Chapter 14: New Diagnostic Methods
by Enrico Tortoli and Juan Carlos Palomino
The diagnosis of mycobacterial infections remained practically unchanged for many decades and probably would have not progressed at all without the unexpected resurgence of tuberculosis (TB) which characterized the last twenty years of the 20th century.
With microscopy lacking wide margins for improvement, the areas which most benefited from the renewed interest in TB were culture and identification, while a completely new approach emerged, aimed towards the direct detection of mycobacterial nucleic acids in clinical specimens.
14.2. Automated culture methods
Although known for decades, liquid media for cultivation of mycobacteria had never attracted the attention of mycobacteriologists. In fact, the ability of a liquid medium to support a faster growth was heavily hampered by its susceptibility to contamination. The use of antimicrobial combinations suitable of inhibiting the growth of the whole spectrum of potential contaminants (Gram-positive and Gram-negative bacteria as well as fungi) represented a turning point.
During the same period, automation was taking its first steps in microbiology, with blood cultures leading the field. The apparently banal idea of exporting such technology to mycobacterial cultures evolved into selective liquid media, which were a breakthrough for diagnostic mycobacteriology.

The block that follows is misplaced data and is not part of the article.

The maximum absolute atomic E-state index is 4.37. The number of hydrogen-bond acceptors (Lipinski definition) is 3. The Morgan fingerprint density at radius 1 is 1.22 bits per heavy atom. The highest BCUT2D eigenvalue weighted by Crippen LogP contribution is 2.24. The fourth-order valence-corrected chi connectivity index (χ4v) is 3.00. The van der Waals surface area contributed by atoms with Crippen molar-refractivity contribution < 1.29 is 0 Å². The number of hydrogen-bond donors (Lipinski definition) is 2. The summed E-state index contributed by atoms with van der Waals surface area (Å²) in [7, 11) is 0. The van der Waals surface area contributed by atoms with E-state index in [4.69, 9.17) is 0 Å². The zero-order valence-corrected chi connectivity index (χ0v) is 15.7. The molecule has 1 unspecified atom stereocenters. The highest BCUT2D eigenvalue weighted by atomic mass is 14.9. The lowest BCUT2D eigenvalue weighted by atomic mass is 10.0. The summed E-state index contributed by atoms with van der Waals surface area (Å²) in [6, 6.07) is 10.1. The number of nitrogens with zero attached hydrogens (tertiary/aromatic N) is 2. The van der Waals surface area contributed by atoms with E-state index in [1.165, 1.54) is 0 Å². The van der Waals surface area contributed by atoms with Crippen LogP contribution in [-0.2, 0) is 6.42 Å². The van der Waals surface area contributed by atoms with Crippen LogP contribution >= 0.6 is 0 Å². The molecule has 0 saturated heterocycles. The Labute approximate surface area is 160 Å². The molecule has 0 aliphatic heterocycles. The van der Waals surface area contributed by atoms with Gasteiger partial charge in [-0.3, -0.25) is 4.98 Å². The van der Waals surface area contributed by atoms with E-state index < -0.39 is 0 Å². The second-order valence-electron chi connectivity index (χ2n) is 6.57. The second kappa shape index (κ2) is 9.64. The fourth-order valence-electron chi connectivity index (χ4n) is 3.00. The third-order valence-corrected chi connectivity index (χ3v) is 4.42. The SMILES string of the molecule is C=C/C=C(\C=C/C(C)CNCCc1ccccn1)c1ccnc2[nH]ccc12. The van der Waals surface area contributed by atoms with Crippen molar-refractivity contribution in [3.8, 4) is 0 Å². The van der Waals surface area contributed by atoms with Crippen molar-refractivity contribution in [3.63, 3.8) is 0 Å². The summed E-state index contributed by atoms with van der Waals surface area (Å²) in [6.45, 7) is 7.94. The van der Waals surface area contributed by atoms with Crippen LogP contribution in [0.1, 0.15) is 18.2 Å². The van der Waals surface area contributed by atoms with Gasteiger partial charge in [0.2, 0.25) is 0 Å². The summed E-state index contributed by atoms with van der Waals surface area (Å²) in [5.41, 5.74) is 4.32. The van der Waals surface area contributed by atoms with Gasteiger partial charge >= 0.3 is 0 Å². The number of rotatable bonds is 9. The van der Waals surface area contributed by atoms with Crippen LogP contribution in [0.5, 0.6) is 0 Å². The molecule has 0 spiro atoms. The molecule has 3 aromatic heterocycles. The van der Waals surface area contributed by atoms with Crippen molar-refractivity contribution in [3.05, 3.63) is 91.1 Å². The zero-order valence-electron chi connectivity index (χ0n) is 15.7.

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14.2.1. BACTEC TB-460 The BACTEC TB-460 system (Becton Dickinson, Sparks, MD) was the first, and for many years the only, automated approach in mycobacteriology. It makes use of a radiometric instrumentation developed for blood cultures with the broth bottles replaced by vials containing a medium specific for mycobacteria. The principle The medium: A modified Middlebrook 7H9 medium is used, in which one of the components, palmitic acid, is radiolabeled with 14C. Contamination is controlled by the addition, prior to use, of a mixture of polymyxin B, amphotericin B, nalidixic acid, trimethoprim and azlocillin (PANTA) reconstituted with a poly-oxyethylene solution. The use of such a combination of antibiotics does not eliminate the decontamination step, which needs to be performed before inoculation of the samples. The vials containing the medium remain sealed through the whole culture process and the specimen is inoculated by puncturing the rubber septum with a needle (Figure 14-1). Figure 14-1: Inoculation of a BACTEC vial The instrumentation: Once the paired needles have perforated the rubber septum of the vial, the gaseous phase is aspirated and replaced with air containing 5 % CO2. The aspirated gas is analyzed by a ß-counter to quantify the eventual presence of radiolabeled CO2 (Figure 14-2). The rationale: When viable mycobacteria are present in the culture vial, the radio-labeled palmitic acid is metabolized and radioactive CO2 is liberated into the gaseous phase. The performance The BACTEC TB-460 was first commercialized in 1980 and soon became popular worldwide. It is not a fully automated system, as the vials, which are held in an external incubator, must be loaded into the instrument for reading. The reading is usually performed twice a week during the first 15 days of incubation, and weekly thereafter, until the 42nd day. BACTEC TB-460 is still used in many laboratories worldwide but its glorious course is starting to wane. The increasing cost of radioactive waste disposal and the interest of the manufacturer to promote newly-developed alternative systems are slowly prevailing over its still excellent performance. Figure 14-2: The BACTEC TB-460 instrument From the first evaluations, BACTEC TB-460 revealed a clear superiority over solid media systems in terms of sensitivity and time to detection of positive culture (Middlebrook 1977, Damato 1983, Morgan 1983, Takahashi 1983, Park 1984, Siddiqi 1984). Many years later, despite the release of new systems, the BACTEC radiometric method is still competitive (Alcaide 2000, Brunello 1999, Laverdiere 2000, Piersimoni 2001, Badak 1996, Ganeswrie 2004, Scarparo 2002, Tortoli 1998, Tortoli 1999). The BACTEC TB-460 system is also suitable for mycobacterial blood culture using designated bottles. 14.2.2. BACTEC MGIT960 The BACTEC MGIT960 system (Becton Dickinson, Sparks MD) uses the technology of the previously developed blood culture instrument. The original system (BACTEC 9000) was first adjusted to support mycobacterial cultures but was subsequently completely redesigned to process tubes, which are much less cumbersome to handle than the original bottles. The principle The medium: Mycobacteria Growth Indicator Tube (MGIT) is a modified Middlebrook 7H9 medium in which a supplement is added at the moment of use. The supplement is a mixture of oleic acid, albumin, dextrose, and catalase (OADC) enrichment and the same PANTA antibiotic mixture used in the radiometric system. The presence of PANTA does not do away with the decontamination step, which needs to be done before inoculation. As the tubes containing the medium are screw-capped, no needle is needed for inoculation. A silicon film embedded with a ruthenium salt is present at the bottom of the tube as a fluorescence indicator (Figure 14-3). Figure 14-3: MGIT tube The instrumentation: Incubator and reader are combined in a single cabinet (Figure 14-4). The bottom of each tube, stimulated by ultraviolet light, is monitored by a fluorescence reader. Fluorescence-emitting tubes are reported as positive. It is also possible to use the MGIT tubes without instrumentation, by holding the tubes in a normal incubator and observing the fluorescence under a Wood’s lamp. The rationale: The oxygen normally present in the medium quenches the natural fluorescence of the ruthenium salt. If viable mycobacteria are present in the tube, oxygen is consumed due to their metabolism, the quenching effect lowers accordingly, and the bottom of the tube fluoresces when exposed to ultraviolet light. Figure 14-4: The MGIT960 instrument The performance The BACTEC MGIT960 is a typical walk-away instrumentation which monitors the tubes at one-hour intervals, alerts when they become positive and signals the end of the incubation period. Many studies have evaluated the BACTEC MGIT960 in comparison with similar competitor systems and also with solid media. BACTEC MGIT960 turned out to be clearly faster and more sensitive than solid media, while the comparison with other automated and semi-automated systems revealed substantially overlapping performance (Alcaide 2000, Badak 1996, Scarparo 2002, Tortoli 1999, Casal 1997, Pfyffer 1997, Tortoli 1997). Mycobacterial blood cultures cannot be performed with this system. 14.2.3. VersaTREK The VersaTREK (previously known as the ESP system II) uses the technology of a previously developed blood culture system and is commercialized by Trek Diagnostic Systems. The principle The medium: It uses a modified Middlebrook 7H9 medium to which the OADC enrichment must be added. Two different antimicrobial mixtures are available. The first one, also known as AS, includes polymyxin B, azlocillin, fosfomycin, nalidixic acid, and amphotericin B. The second contains polymyxin B, vancomycin, nalidixic acid, and amphotericin B (PVNA). Usually, AS is used for specimens originating from sterile samples or with a low risk of contamination, while PVNA is used for heavily-contaminated samples. The presence of such antimicrobial mixtures for contamination control does not eliminate the decontamination step, which needs to be performed before inoculating the sample. The bottles of medium (Figure 14-5) hold a cellulose sponge whose large surface area allegedly improves growth. Bottles are inoculated through a rubber septum by means of a syringe. Figure 14-5: VersaTREK bottle (Courtesy of TREK Diagnostic Systems) The instrumentation: Incubator and reader are combined in a single cabinet (Figure 14-6), which also shakes the bottles during the incubation. The pressure within each bottle is monitored by a manometer through a proper connector. Cultures presenting a decreased headspace pressure are reported as positive. The rationale: If viable mycobacteria are present in the bottle, the oxygen consumption due to their metabolism reduces the internal pressure. The performance VersaTREK is a typical walk-away instrumentation which continuously monitors the bottles, alerts when they become positive and signals the end of the incubation period. Several studies have evaluated VersaTREK in comparison with solid media and similar automated and semi-automated competitor systems. VersaTREK clearly performs better than solid media but shows no substantial advantage over other systems (Tortoli 1998, Williams-Bouyer 2000, Woods 1997). Figure 14-6: The VersaTREK instrument (Courtesy of TREK Diagnostic Systems) Mycobacterial blood cultures can also be performed with the VersaTREK system. However, whole blood cannot be used and a previous treatment is required to obtain sediment for inoculation. Either a buffy-coat or sediment obtained with the lysis-centrifugation method is suitable to inoculate the bottles. The lysis-centrifugation method (Isolator, Oxoid, United Kingdom) consists of saponin-containing tubes to lyse blood cells, a proper centrifugation procedure, and special pipettes for elimination of supernatant and collection of the sediment. 14.2.4. BacT/Alert 3D BacT/Alert 3D (previously known as MB/BacT) is commercialized by bioMérieux and uses the technology of a previously developed blood culture system. The principle The medium: A modified Middlebrook 7H9 medium is used in which a supplement, a mixture of OADC enrichment and polymyxin B, amphotericin B, nalidixic acid, trimethoprim, vancomycin and azlocillin, is added at the moment of use. The presence of such contamination-controlling antibiotics does not eliminate the decontamination step needed before inoculation. The bottles of medium have a CO2 sensor at the bottom and are inoculated through a rubber septum by means of a syringe. The instrumentation: Incubator and reader are combined in a single machine (Figure 14-7) which does not shake the bottles during incubation. Figure 14-7: The BacT/Alert system The CO2 sensor is impacted by a light whose reflected ray is monitored by a photodiode (Figure 14-8). Bottles producing specific changes in the intensity of the reflected light are reported as positive. The rationale: If viable mycobacteria are present in the bottle, the CO2 produced by their metabolism causes a change in the color of the sensor, from green to yellow, which alters the intensity of the reflected light ray (Figure 14-9). Figure 14-8: The BacT/Alert technology Figure 14-9: Negative and positive bottles The performance BacT/ALERT 3D is a typical walk-away instrumentation which monitors the bottles at 10-min intervals, alerts when they become positive, and signals the end of the incubation period. Many studies have evaluated the BacT/ALERT 3D. The system turned out to be clearly faster and more sensitive than conventional media, while the comparison with other automated and semi-automated systems did not reveal significant differences (Alcaide 2000, Brunello 1999, Laverdiere 2000, Nogales 1999, Piersimoni 2001, Roggenkamp 2000, Rohner 1997, Saito 2000, Yan 2000). The system is also suitable for mycobacterial blood cultures, provided proper bottles are used; no previous treatment of the blood is required. 14.3. Nucleic acid amplification methods When the polymerase chain reaction (PCR) methodology took its first steps into diagnostic microbiology, a restricted number of micro-organisms appeared to have the potential to benefit from the novel technique. M. tuberculosis was among them, and the dream of the rapid diagnosis of TB appeared to be about to come true. 14.3.1. In house methods for diagnosis of tuberculosis One of the first findings on the way to developing a PCR technique (Figure 14-10) aimed at M. tuberculosis detection was that, although different targets were investigated, none of them were suitable for differentiating M. tuberculosis from other species belonging to the M. tuberculosis complex. Such limitation, due to the extremely high genome similarity (close to 100 %) among the members of the M. tuberculosis complex, did not, however, cool the enthusiasm. In fact, the differentiation of such species is of very limited relevance from the clinical and therapeutic point of view. Figure 14-10: PCR Among the first proposed genomic targets for diagnostic PCR was the newly detected insertion element IS6110 which, being present in multiple copies (from four to 20 in more than 95 % of M. tuberculosis strains), appeared to have the potential for an enhanced sensitivity (Figure 14-11). Other successfully used desoxyribonucleic acid (DNA) regions include the 65 kiloDalton (kDa) heat-shock protein gene, the gene encoding the 126 kDa fusion protein, and the gene encoding the ß-subunit of ribonucleic acid (RNA) polymerase; all of them are present in single copies in M. tuberculosis complex genomes. Figure 14-11: M. tuberculosis genome with six copies of IS6110 In the ’90s, many laboratories developed various in house PCR protocols and soon the aspiration of an increased sensitivity led to the adoption of “nested” PCR. In this procedure, the amplification of a large region of DNA is followed by a second amplification targeted to a shorter internal stretch. Most of such in house PCR procedures achieved a sensitivity never matched by commercial systems but were often burdened by the high incidence of false positive results due to amplicon cross-contamination of specimens. In subsequent years, with the purpose of avoiding the PCR patent, alternative amplification methods were developed. Most successful were the reverse transcriptase PCR, the ligase chain reaction, and the strand displacement amplification. 14.3.2. Commercial methods In the last few years, several amplification methods have been commercialized; only four methods have gained worldwide diffusion and been widely validated by international studies, although one of them (LCx, Abbott) is no longer on the market. Amplified MTD Amplified Mycobacterium tuberculosis Direct Test (AMTD), developed by GenProbe (San Diego, CA, USA), is an isothermal (42°C) transcriptase-mediated amplification system. The principle A M. tuberculosis complex-specific region of the 16S ribosomal RNA gene produces double-stranded ribosomal DNA, due to the combined action of reverse-transcriptase and ribonuclease. In turn, RNA polymerase catalyzes the synthesis of multiple stretches of ribosomal RNA from the ribosomal DNA synthesized before. A new cycle starts when the newly produced ribosomal RNA undergoes further transcription by reverse transcriptase (Figure 14-12). The sensitivity of the method is increased by the presence, in each bacterium, of a high number of 16S ribosomal RNA target molecules (about 2,000) compared to only one copy of 16S ribosomal DNA. Another advantage of the amplification from RNA relies on the low stability of such a molecule; this minimizes both the risk of contamination and the incidence of false-positive results due to the persistency of stable nucleic acids (DNA) in the host organism, even after the complete eradication of the infection. The detection of amplification products relies on hybridization with a specific, single-strand DNA probe labeled with a chemiluminescent molecule (Hybridization Protection Assay). Figure 14-12: The cycle of the transcriptase-mediated amplification The features The whole process is performed manually, starting with the extraction by means of sonication, continuing with the addition of different reagents until the final reading with the luminometer (Figure 14-13). Thermal-cyclers are not needed and the whole amplification step is carried out on a heating block at 42°C. The turnaround time is 2.5 hours. No internal control is provided in the kit to monitor the presence of inhibitors. The method is approved by the Food and Drug Administration of the United States of America (US FDA) for testing smear-positive and smear-negative respiratory samples. Figure 14-13: The luminometer The performance From a review of the huge amount of literature available, sensitivity ranging from 91.7 % to 100 % in smear-positive samples and from 65.5 % to 92.9 % in acid fast bacilli (AFB) smear-negative samples has been reported (Alcala 2001, Chedore 1999, Chedore 2002, Gamboa 1998, O’Sullivan 2002, Piersimoni 2003, Woods 2001). To reduce the prevalence of false-positive results, an equivocal zone in the interpretation of results has been recently introduced with the recommendation of retesting samples scoring within this range (Kerleguer 2003, Middleton 2002). Amplicor MTB Test The Amplicor MTB Test (Roche Molecular Systems, Basel, Switzerland) relies on standard PCR. The principle A 584 bp fragment of the 16S ribosomal RNA gene, comprising a species-specific region flanked by genus-specific sequences, is amplified using biotinylated primers. In the master mix, an unusual combination of nucleotides is present – as an adjunct to adenine, guanidine and cytosine, uracil is used in place of thymine. As a consequence, the amplification product differs from the target DNA in that it contains uracil instead of thymine. This device is part of a contamination-control system based on the use of uracil-N-glycosylase, an enzyme that fragments DNA wherever uracil is present. The enzyme, added to the samples before amplification, destroys any amplicon resulting from previous amplifications without damaging the uracil-free target DNA. Because of the genus-specific nature of the annealing regions, 16S ribosomal DNA belonging to any mycobacterial species is amplified by this PCR. The use, in the revealing phase, of magnetic beads coated with M. tuberculosis complex-specific probes allows the removal, by washing, of any other DNA. The detection of the specific amplification product is performed by adding an avidin-enzyme conjugate and a chromogenic substrate. The features The amplification and detection steps are carried out automatically by the Cobas Amplicor instrument (Figure 14-14). Once the sample extraction has been performed by heating (95°C), the tube is placed in the thermal cycler integrated in the Cobas instrument. Without further handling, the amplification product will be automatically transferred into the detection station where the chromogenic reaction is developed and read. The turnaround time is 6-7 hours. The method is approved by the US FDA for testing smear-positive respiratory samples. It includes an internal control, composed of synthetic DNA characterized by identical annealing sequences as the mycobacterial target; when this is not amplified, it signals the presence of inhibitors. The detection of M. tuberculosis complex DNA can also be carried out without the Cobas instrument, using a manual kit that, however, does not include an internal control. Other Amplicor kits are available for detection of Mycobacterium avium and Mycobacterium intracellulare DNA in clinical samples. Figure 14-14: The Cobas Amplicor instrumentation The performance From the literature review, specificity is close to 100 % while sensitivity ranges from 90 % to 100 % in smear-positive samples and from 50 % to 95.9 % in smear-negative ones (Bogard 2001, Eing 1998, Gamboa 1997, Gomez-Pastrana 2000, Mitarai 2000, Piersimoni 2003, Rajalahti 1998, Reischl 1998, Shah 1998). BD ProbeTec ET The BD ProbeTec ET (Becton Dickinson, Sparks, MD) uses DNA polymerase and isothermal strand displacement amplification to produce multiple copies of IS6110, an insertion element unique to M. tuberculosis complex. The principle The rationale of strand displacement amplification is extremely complex; what is presented here is an extreme simplification. In the initial phase (target amplification), amplification is started by two pairs of primers complementary to contiguous sequences delimiting the target. The elongation of the upstream primer, also named bumper, determines the displacement of the simultaneously elongating downstream primer and finally releases the produced amplicon. A restriction site, present in the downstream primer, will also be present in the released amplicon (Figure 14-15A). In the exponential amplification phase, a new primer anneals to the amplicon and, following digestion by the restriction enzyme, the upstream fragment acts as bumper and displaces the downstream fragment (Figure 14-15B). Real-time detection is based on the energy transfer technology. A hair-pin-shaped probe, complementary to IS6110, is marked by two fluorescent molecules, one of which, the donor, is quenched by the other, the acceptor; furthermore, it presents a restriction site in the sequence between the two markers (Figure 14-16A). Once its free end has hybridized with the amplification product, the probe undergoes elongation (Figure 14-16BC) before being displaced by a primer annealed upstream to the same amplicon (Figure 14-16D). The elongation makes the probe able to bind a new primer (Figure 14-16E) which, while elongating, stretches out the “hair-pin” and moves the acceptor away from the donor (Figure 14-16FGH). The nicking of the restriction site by a proper enzyme further separates donor and acceptor and allows the first to free a fluorescence signal (Figure 14-16I). Figure 14-15: ProbeTec ET amplification cycles The features Some manipulation is required before introduction of the sample into the automatic instrument (Figure 14-17); each sample is first inactivated at 105°C, and then sonicated to extract the DNA, transferred into a priming well at 72.5°C, and subsequently into an amplification well at 54°C. In the BD ProbeTec ET instrument, the microplate containing the samples and the amplification reagents is incubated at 52.5°C and the fluorescence emitted is continuously monitored. A thermal cycler is not required. The turnaround time is 3.5 to 4 hours. An internal control is present, characterized by the same annealing sequences as the mycobacterial target. In case of amplification failure, this control alerts for the presence of inhibitors. Figure 14-16: The detection step of ProbeTec ET The system is not yet approved by the US FDA. Kits are also available for the amplification of nucleic acids of M. avium, M. intracellulare and Mycobacterium kansasii. The performance The literature reports a rate of sensitivity ranging from 98.5 % to 100 % for smear-positive samples and very variable (0.33 %-100 %) for smear-negative ones (Barrett 2002, Bergmann 1998, Bergmann 2000, Johansen 2002, Maugein 2002, Mazzarelli 2003, Pfyffer 1998, Piersimoni 2002). Figure 14-17: The BD ProbeTec ET instrument 14.3.3. Comments on amplification methods Although direct amplification methods are used worldwide, they are far from having revolutionized clinical mycobacteriology. Culture, supported by microscopy, still remains the gold standard, and molecular methods only represent a useful support in some cases, to speed up the diagnosis of TB. The unsatisfactory sensitivity is the major limitation of amplification-based methods. It is now evident that paucibacillary specimens have little chance of being detected by molecular amplification. Factors that contribute to the reduction of the sensitivity are the uneven distribution of bacilli in the sample, the suboptimal extraction of nucleic acids, and sometimes the presence of inhibitors. The phenol-chloroform extraction unquestionably provides the best yield but, being cumbersome and time consuming, also raises the risk of contamination. To minimize this risk and to make the technique user friendly, the commercial systems have probably oversimplified this step by reducing it to sonication or heat treatment only. The sediment of a number of samples contains substances inhibiting the amplification process. The reason for their presence is unknown and at present there is no known method for neutralizing them. The use of an internal control represents a major feature to be taken into account at the moment of choosing an amplification method. Although the specificity of amplification methods is substantially good, the possibility of false-positive results should be borne in mind by both microbiologists and clinicians. A therapy like the one against TB, which is long and not exempt from side-effects, should not be undertaken only on the basis of a positive result of a single amplification test. The major reason for false-positive nucleic acid amplification results is the contamination of samples, possibly in the pre-analytic, but mostly in the analytic phase. The application of dedicated procedures, such as the one employing uracil-N-glycosylase or the adoption of sealed amplification chambers, is useful. More important still are general precautions such as the frequent decontamination of the work environment with 10 % bleach and the exposure of pipettes, tips and bench surfaces to ultraviolet light when not in use. Finally, a major role is played by the training and the expertise of the operator. A particular category of false-positive results is that concerning samples obtained from patients under treatment. In these patients, the detectability of mycobacterial DNA over a long period of time, despite the effectiveness of the treatment, is well known and clearly makes DNA amplification useless for treatment monitoring. The above limitations and recommendations have also been stressed by the US Centers for Disease Control and Prevention (CDC, detailed information on the internet at http://www.cdc.gov/mmwr/preview/mmwrhtml/mm4926a3.htm) (Figure 14-18). The observance of such recommendations is extremely important. However, the CDC’s advice against the use of commercial PCR methods with non-respiratory samples may appear outdated nowadays. In recent years, a number of articles have been published showing that the amplification methods can be of use for extrapulmonary specimens too, although impaired by lower sensitivity. Still, their limitations should be kept in mind and a system with internal control should be used due to the high frequency of inhibitors (Alcala 2001, Chedore 1999, Chedore 2002, Eing 1998, Gamboa 1998, Johansen 2002, Maugein 2002, Mazzarelli 2003, O’Sullivan 2002, Reischl 1998, Rimek 2002, Woods 2001). An obvious, but often disregarded, point is that the lower sensitivity is not, in the large majority of cases, due to the extrapulmonary origin but to the lower bacterial load inherent to such samples. Among the impressive amount of publications assessing different amplification methods and the few studies concerning direct comparisons (Della-Latta 1998, Piersimoni 2002, Scarparo 2000), none convincingly demonstrates the superiority of one over the others. All are characterized by equally good specificity and insufficient sensitivity. The substantially similar performance of all systems makes it difficult to understand the different rating given by the FDA to the systems available on the market. Figure 14-18: CDC recommendations for interpretation of nucleic acid amplification tests 14.3.4. Future prospects Real-time PCR now seems to be on the point of being adapted for the diagnosis of TB. The evident delay at this step, in contrast with its well established use in other fields of diagnostic microbiology, suggests the emergence of some problems. Major expectations are concerned with the increase in sensitivity, while the availability of quantitative results may represent the first step towards its use for treatment monitoring. Nevertheless, despite its evident usefulness and potential improvements, it seems unlikely that nucleic acid amplification can replace culture for diagnosis of TB in the short term. Culturing is still essential for monitoring the response to therapy and testing antimicrobial susceptibility. 14.4. Genetic identification methods Following the extraordinary development of molecular methods, the identification of mycobacteria, previously based on phenotypic investigations, suddenly started to rely on genotypic methods. Different genetic approaches developed in research laboratories became rapidly popular in diagnostic laboratories and some of them were transformed into commercial diagnostic kits. 14.4.1. PCR restriction-enzyme analysis The principle The PCR restriction-enzyme analysis (PRA) method is based on the amplification of a 441-bp fragment of the hsp65 gene by PCR, followed by the digestion of the amplified product with two restriction enzymes BstEII and HaeIII according to the procedure first described by Telenti (Telenti 1993). The products of the digestion reaction are then separated and visualized by agarose gel electrophoresis (Figure 14-19). The restriction pattern thus obtained is compared to an algorithm present in the PRASITE available on the internet at http://app.chuv.ch/prasite/index.html. This database comprises 74 PRA patterns corresponding to 38 defined species of mycobacteria. In recent years, several novel PRA patterns from newly characterized species have been described. The PRA method has also been used with other genomic regions for the identification of mycobacteria such as the rpoB and gyrB genes with good results (Lee 2000, Goh 2006). BstEII HaeIII Figure 14-19: PRA patterns of different species of mycobacteria (Courtesy S. Leão) The features The PRA method can be applied on heat-inactivated and washed bacterial suspensions obtained from mycobacteria grown either on solid or in liquid medium. There is only one report on the direct application of PRA to clinical samples (Magalhaes 2002). Being an in house method, and when properly standardized, it is a convenient alternative to more costly commercial identification methods. The performance There are many studies on the application of the PRA-hsp65 method for the rapid identification of mycobacteria. In general, the method has proved to be practical, cost-effective, and highly accurate for mycobacterial identification. In a recent multicenter evaluation, performed in eight laboratories in Latin America that received a set of coded strains for identification, the PRA-hsp65 method proved to be highly accurate and easy to perform. The accuracy of the identification can be further improved when combined with minimal microbiological characteristics such as growth rate and pigmentation. Nevertheless, attention should be paid to a few technical details such as gel preparation and running, and some training is needed in the interpretation of patterns (Leão 2005). 14.4.2. DNA probes The DNA-probe technology for identification of fastidious organisms is still one of the most successful molecular diagnostic procedures worldwide. In this sense, the role played by commercial DNA probes in the quality improvement of mycobacterial identification in clinical laboratories cannot be disregarded. AccuProbe The precursor system, AccuProbe (Gen-Probe, San Diego, CA), was developed almost 20 years ago. It is still very popular, mainly due to its extremely simple procedure. Indeed, it is the only DNA-probe system not requiring previous amplification of the target. The principle The probe is a single-stranded DNA oligonucleotide, complementary to a short, species-specific sequence within a hypervariable region of the 16S ribosomal DNA. It is labeled with an acridinium ester, a chemiluminescent molecule, which gives light when properly excited. Once the mycobacterial cell has been lysed by sonication, the extract is mixed with the probe under stringent conditions, allowing their hybridization only in case they are 100 % complementary. As the chemiluminescent marker, easily accessible in the native probe, turns out to be protected in the double-stranded hybrid (Hybridization Protection Assay), the addition of a hydrolyzing agent makes the first undetectable without affecting the second. Any hybridization is accompanied by light emission, which is detected with a luminometer, thus simplifying the identification of the test strain. The features Different AccuProbe kits are available for identifying mycobacteria belonging to the M. tuberculosis complex, the M. avium complex and the species M. kansasii, Mycobacterium gordonae, M. avium and M. intracellulare. They can be used on cultures grown either on solid or in liquid medium. The only equipment